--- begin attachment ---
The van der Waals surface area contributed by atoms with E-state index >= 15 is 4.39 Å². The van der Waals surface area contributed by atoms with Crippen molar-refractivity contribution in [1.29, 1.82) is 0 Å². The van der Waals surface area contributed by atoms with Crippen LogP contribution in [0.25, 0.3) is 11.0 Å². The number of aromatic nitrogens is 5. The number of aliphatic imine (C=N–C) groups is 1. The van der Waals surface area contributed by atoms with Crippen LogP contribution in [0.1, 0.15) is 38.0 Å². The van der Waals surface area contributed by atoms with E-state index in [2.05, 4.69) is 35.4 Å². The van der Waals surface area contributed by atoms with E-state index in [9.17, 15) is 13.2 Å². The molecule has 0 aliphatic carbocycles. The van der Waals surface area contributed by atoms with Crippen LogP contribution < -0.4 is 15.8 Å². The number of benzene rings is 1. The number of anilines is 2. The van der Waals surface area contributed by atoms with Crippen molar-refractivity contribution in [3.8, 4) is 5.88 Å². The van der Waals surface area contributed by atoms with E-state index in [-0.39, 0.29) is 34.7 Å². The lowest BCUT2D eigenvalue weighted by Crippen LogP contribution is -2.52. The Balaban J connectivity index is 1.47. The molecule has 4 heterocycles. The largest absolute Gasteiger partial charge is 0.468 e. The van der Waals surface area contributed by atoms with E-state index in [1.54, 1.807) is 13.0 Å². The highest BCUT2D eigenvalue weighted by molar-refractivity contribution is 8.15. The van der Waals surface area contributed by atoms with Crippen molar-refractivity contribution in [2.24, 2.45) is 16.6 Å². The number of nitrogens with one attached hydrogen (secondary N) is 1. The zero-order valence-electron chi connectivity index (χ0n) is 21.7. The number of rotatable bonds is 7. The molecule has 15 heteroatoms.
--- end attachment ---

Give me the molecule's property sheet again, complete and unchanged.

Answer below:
The van der Waals surface area contributed by atoms with E-state index >= 15 is 4.39 Å². The van der Waals surface area contributed by atoms with Crippen molar-refractivity contribution in [1.29, 1.82) is 0 Å². The van der Waals surface area contributed by atoms with Crippen LogP contribution in [0.25, 0.3) is 11.0 Å². The number of aromatic nitrogens is 5. The number of aliphatic imine (C=N–C) groups is 1. The van der Waals surface area contributed by atoms with Crippen LogP contribution in [0.1, 0.15) is 38.0 Å². The van der Waals surface area contributed by atoms with E-state index in [2.05, 4.69) is 35.4 Å². The van der Waals surface area contributed by atoms with E-state index in [9.17, 15) is 13.2 Å². The molecule has 0 aliphatic carbocycles. The van der Waals surface area contributed by atoms with Crippen LogP contribution < -0.4 is 15.8 Å². The number of benzene rings is 1. The number of anilines is 2. The van der Waals surface area contributed by atoms with Crippen molar-refractivity contribution in [3.8, 4) is 5.88 Å². The van der Waals surface area contributed by atoms with E-state index in [-0.39, 0.29) is 34.7 Å². The lowest BCUT2D eigenvalue weighted by Crippen LogP contribution is -2.52. The Balaban J connectivity index is 1.47. The molecule has 4 heterocycles. The largest absolute Gasteiger partial charge is 0.468 e. The van der Waals surface area contributed by atoms with E-state index in [1.54, 1.807) is 13.0 Å². The highest BCUT2D eigenvalue weighted by molar-refractivity contribution is 8.15. The van der Waals surface area contributed by atoms with Crippen molar-refractivity contribution in [2.24, 2.45) is 16.6 Å². The number of nitrogens with one attached hydrogen (secondary N) is 1. The zero-order valence-electron chi connectivity index (χ0n) is 21.7. The number of rotatable bonds is 7. The molecule has 15 heteroatoms.